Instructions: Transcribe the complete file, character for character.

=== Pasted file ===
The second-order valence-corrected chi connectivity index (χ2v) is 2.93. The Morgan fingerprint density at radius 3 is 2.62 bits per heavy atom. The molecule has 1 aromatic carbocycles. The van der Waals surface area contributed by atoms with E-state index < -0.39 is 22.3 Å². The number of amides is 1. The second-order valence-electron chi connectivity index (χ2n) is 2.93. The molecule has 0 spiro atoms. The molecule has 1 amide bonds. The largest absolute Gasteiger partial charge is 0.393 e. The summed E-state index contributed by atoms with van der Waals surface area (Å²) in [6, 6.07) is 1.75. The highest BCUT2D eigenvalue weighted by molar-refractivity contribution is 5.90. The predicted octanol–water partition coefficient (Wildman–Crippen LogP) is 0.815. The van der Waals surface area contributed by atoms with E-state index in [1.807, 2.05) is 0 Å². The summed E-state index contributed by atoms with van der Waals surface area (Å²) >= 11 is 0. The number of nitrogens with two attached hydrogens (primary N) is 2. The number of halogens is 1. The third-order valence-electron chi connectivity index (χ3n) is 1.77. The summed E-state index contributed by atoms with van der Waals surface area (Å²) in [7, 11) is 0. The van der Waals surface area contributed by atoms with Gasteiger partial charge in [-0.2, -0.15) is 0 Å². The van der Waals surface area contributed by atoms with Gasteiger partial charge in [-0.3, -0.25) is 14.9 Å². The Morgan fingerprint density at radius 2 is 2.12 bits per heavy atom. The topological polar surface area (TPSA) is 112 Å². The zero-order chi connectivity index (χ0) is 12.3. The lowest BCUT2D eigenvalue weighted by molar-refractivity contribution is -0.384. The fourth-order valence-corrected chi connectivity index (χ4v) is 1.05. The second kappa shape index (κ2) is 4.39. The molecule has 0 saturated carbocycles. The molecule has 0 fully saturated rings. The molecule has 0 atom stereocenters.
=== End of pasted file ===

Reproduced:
The second-order valence-corrected chi connectivity index (χ2v) is 2.93. The Morgan fingerprint density at radius 3 is 2.62 bits per heavy atom. The molecule has 1 aromatic carbocycles. The van der Waals surface area contributed by atoms with E-state index < -0.39 is 22.3 Å². The number of amides is 1. The second-order valence-electron chi connectivity index (χ2n) is 2.93. The molecule has 0 spiro atoms. The molecule has 1 amide bonds. The largest absolute Gasteiger partial charge is 0.393 e. The summed E-state index contributed by atoms with van der Waals surface area (Å²) in [6, 6.07) is 1.75. The highest BCUT2D eigenvalue weighted by molar-refractivity contribution is 5.90. The predicted octanol–water partition coefficient (Wildman–Crippen LogP) is 0.815. The van der Waals surface area contributed by atoms with E-state index in [1.807, 2.05) is 0 Å². The summed E-state index contributed by atoms with van der Waals surface area (Å²) >= 11 is 0. The number of nitrogens with two attached hydrogens (primary N) is 2. The number of halogens is 1. The third-order valence-electron chi connectivity index (χ3n) is 1.77. The summed E-state index contributed by atoms with van der Waals surface area (Å²) in [7, 11) is 0. The van der Waals surface area contributed by atoms with Gasteiger partial charge in [-0.2, -0.15) is 0 Å². The van der Waals surface area contributed by atoms with Gasteiger partial charge in [-0.3, -0.25) is 14.9 Å². The Morgan fingerprint density at radius 2 is 2.12 bits per heavy atom. The topological polar surface area (TPSA) is 112 Å². The zero-order chi connectivity index (χ0) is 12.3. The lowest BCUT2D eigenvalue weighted by molar-refractivity contribution is -0.384. The fourth-order valence-corrected chi connectivity index (χ4v) is 1.05. The second kappa shape index (κ2) is 4.39. The molecule has 0 saturated carbocycles. The molecule has 0 fully saturated rings. The molecule has 0 atom stereocenters.